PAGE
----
On the eve of Juneteenth, the school board of Richmond, Virginia voted to rename J.E.B. Stuart Elementary after Barack Obama. In a city full of politically loaded symbols, this is a big one.
The former Confederate capital is riddled with statues of Civil War figures like Stuart, most notably on Monument Avenue. The debate over whether to take them down has waxed and waned over the last several decades. But public pressure over the last few years has intensified, after a series of events forced even complacent Richmonders to consider America’s racist past and present.
Dylann Roof’s murderous attack on a black church in Charleston, South Carolina, followed by the election of Donald Trump and the ensuing white supremacist rally in nearby Charlottesville, has finally started to upend a foundation of Richmond’s identity: Statues honoring the white men who once commanded armies in the name of slavery, looking down on the city from enormous pedestals.
The city’s mayor Levar Stoney, who is black, has dragged his feet about what to do about the city’s Confederate monuments. It took gubernatorial candidate Ralph Northam to announce his own support before Stoney agreed to let the Monument Avenue Commission even consider removing them.
The move to create Barack Obama Elementary was also controversial, though not necessarily for the reasons you’d think. Kenya Gibson, the lone dissenter at the school board vote, was in favor of removing Stuart’s name, but wanted to replace him with a local figure. “This is Richmond and we are about history and we have so many great local stories to tell,” Gibson said. “Our local stories are so important to cherish.” Civil rights leader Barbara Johns and local attorney Oliver Hill, both instrumental in the landmark 1954 Brown v. Board of Education case, were put forward as options, along with Henry Marsh, the first black mayor of Richmond.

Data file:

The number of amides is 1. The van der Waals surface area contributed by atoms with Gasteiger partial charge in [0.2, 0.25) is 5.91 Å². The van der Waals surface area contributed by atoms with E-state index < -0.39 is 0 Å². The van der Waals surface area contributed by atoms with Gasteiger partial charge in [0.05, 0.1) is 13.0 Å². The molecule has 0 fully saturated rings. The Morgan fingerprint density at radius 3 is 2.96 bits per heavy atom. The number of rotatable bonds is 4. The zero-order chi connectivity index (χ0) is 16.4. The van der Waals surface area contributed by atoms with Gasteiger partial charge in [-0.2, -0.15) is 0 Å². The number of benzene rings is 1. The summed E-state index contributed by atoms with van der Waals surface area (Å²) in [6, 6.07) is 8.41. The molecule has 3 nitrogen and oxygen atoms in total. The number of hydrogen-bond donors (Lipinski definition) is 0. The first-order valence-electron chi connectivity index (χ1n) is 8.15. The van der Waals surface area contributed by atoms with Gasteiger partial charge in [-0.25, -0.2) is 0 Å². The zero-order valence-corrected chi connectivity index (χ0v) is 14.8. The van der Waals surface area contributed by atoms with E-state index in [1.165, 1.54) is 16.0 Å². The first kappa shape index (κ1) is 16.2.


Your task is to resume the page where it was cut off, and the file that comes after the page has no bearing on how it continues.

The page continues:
Richmond itself is majority black—as are 90% of the students at the former J.E.B. Stuart Elementary—but the city’s white majority has done its best to assert its dominance over the past two centuries. Most of the monuments were erected during the Jim Crow era, with the crown jewel—Robert E. Lee’s statue—rising defiantly in 1890. Stuart Elementary was established in 1922, at the same time as the NAACP was working to pass an anti-lynching bill that was ultimately blocked by Southern senators.
Though last night’s renaming of the school met with surprisingly little opposition, the Richmond region has miles to go before it comes to grips with its monuments to racism. A notoriously poverty-stricken corridor is anchored by Jefferson Davis Highway, and neighboring Hanover County recently voted to keep “Confederates” and “Rebels” as the mascots of Lee-Davis High School and Stonewall Jackson Middle School, respectively. And of course, the city’s infamous monuments are still atop their pedestals—though the students currently enrolled at Barack Obama Elementary may one day have something to say about that.